TRPV1 (Transient Receptor Potential Vanilloid 1) Cardiac Spinal Afferents Contribute to Hypertension in Spontaneous Hypertensive Rat

Julia Shanks, Sharon D.B. De Morais, Lie Gao, Irving H. Zucker, Han Jun Wang

Research output: Contribution to journalArticlepeer-review

11 Scopus citations


Hypertension is associated with increased sympathetic activity. A component of this sympathoexcitation may be driven by increased signaling from sensory endings from the heart to the autonomic control areas in the brain. This pathway mediates the so-called cardiac sympathetic afferent reflex, which is also activated by coronary ischemia or other nociceptive stimuli in the heart. The cardiac sympathetic afferent reflex has been shown to be enhanced in the heart failure state and in renal hypertension. However, little is known about its role in the development or progression of hypertension or the phenotype of the sensory endings involved. To investigate this, we used the selective afferent neurotoxin, resiniferatoxin (RTX) to chronically abolish the cardiac sympathetic afferent reflex in 2 models of hypertension; the spontaneous hypertensive rats (SHRs) and AngII (angiotensin II) infusion (240 ng/kg per min). Blood pressure (BP) was measured in conscious animals for 2 to 8 weeks post-RTX. Epidural application of RTX to the T1-T4 spinal segments prevented the further BP increase in 8-week-old SHR and lowered BP in 16-week-old SHR. RTX did not affect BP in Wistar-Kyoto normotensive rats nor in AngII-infused rats. Epicardial application of RTX (50 μg/mL) in 4-week-old SHR prevented the BP increase whereas this treatment does not lower BP in 16-week-old SHR. When RTX was administered into the L2-L5 spinal segments of 16-week-old SHR, no change in BP was observed. These findings indicate that signaling via thoracic afferent nerve fibers may contribute to the hypertension phenotype in the SHR but not in the Ang II infusion model of hypertension.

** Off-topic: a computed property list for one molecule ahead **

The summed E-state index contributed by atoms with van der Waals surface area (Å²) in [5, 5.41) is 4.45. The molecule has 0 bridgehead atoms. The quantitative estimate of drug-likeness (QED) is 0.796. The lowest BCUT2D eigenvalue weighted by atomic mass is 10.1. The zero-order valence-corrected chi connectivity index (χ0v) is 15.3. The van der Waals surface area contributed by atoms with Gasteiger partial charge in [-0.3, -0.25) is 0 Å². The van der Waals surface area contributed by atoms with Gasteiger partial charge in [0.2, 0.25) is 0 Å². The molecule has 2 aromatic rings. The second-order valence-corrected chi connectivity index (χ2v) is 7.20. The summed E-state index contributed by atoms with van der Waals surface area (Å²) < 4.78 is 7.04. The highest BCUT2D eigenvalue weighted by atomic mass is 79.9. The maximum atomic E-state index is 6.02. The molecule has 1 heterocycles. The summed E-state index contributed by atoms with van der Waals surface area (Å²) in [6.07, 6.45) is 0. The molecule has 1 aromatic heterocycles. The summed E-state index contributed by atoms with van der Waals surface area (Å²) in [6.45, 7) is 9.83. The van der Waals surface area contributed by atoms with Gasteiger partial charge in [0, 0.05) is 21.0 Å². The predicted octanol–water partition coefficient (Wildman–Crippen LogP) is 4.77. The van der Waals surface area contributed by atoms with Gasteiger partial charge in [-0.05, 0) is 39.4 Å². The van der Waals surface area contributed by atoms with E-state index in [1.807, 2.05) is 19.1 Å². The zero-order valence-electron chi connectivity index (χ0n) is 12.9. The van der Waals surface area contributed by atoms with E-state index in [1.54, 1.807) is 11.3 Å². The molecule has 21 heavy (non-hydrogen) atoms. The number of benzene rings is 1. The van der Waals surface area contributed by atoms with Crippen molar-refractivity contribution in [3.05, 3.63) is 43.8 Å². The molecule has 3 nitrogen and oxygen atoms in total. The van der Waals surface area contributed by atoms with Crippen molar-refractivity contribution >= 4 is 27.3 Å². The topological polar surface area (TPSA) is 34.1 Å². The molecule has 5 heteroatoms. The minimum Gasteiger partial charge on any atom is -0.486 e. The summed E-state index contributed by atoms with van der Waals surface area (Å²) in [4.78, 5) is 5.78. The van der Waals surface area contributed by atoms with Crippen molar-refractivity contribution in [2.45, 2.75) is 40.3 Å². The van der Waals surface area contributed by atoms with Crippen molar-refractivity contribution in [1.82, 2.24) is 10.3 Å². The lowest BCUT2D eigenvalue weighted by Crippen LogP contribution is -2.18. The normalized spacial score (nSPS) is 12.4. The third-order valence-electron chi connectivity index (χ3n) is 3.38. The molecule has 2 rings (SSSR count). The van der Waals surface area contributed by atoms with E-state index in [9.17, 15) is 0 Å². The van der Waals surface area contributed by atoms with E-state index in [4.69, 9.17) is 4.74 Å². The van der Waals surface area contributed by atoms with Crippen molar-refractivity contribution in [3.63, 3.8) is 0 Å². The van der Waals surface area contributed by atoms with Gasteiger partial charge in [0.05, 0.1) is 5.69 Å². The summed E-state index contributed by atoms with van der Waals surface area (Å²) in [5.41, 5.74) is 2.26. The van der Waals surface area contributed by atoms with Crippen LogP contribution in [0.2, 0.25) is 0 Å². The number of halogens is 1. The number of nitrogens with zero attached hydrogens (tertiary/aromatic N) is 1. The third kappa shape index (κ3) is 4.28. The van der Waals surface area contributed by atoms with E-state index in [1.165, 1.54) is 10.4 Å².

Original languageEnglish (US)
Pages (from-to)910-920
Number of pages11
Issue number4
StatePublished - Oct 1 2019


  • angiotensin
  • blood pressure
  • sensory neurons
  • sympathetic nerve activity

ASJC Scopus subject areas

  • Internal Medicine


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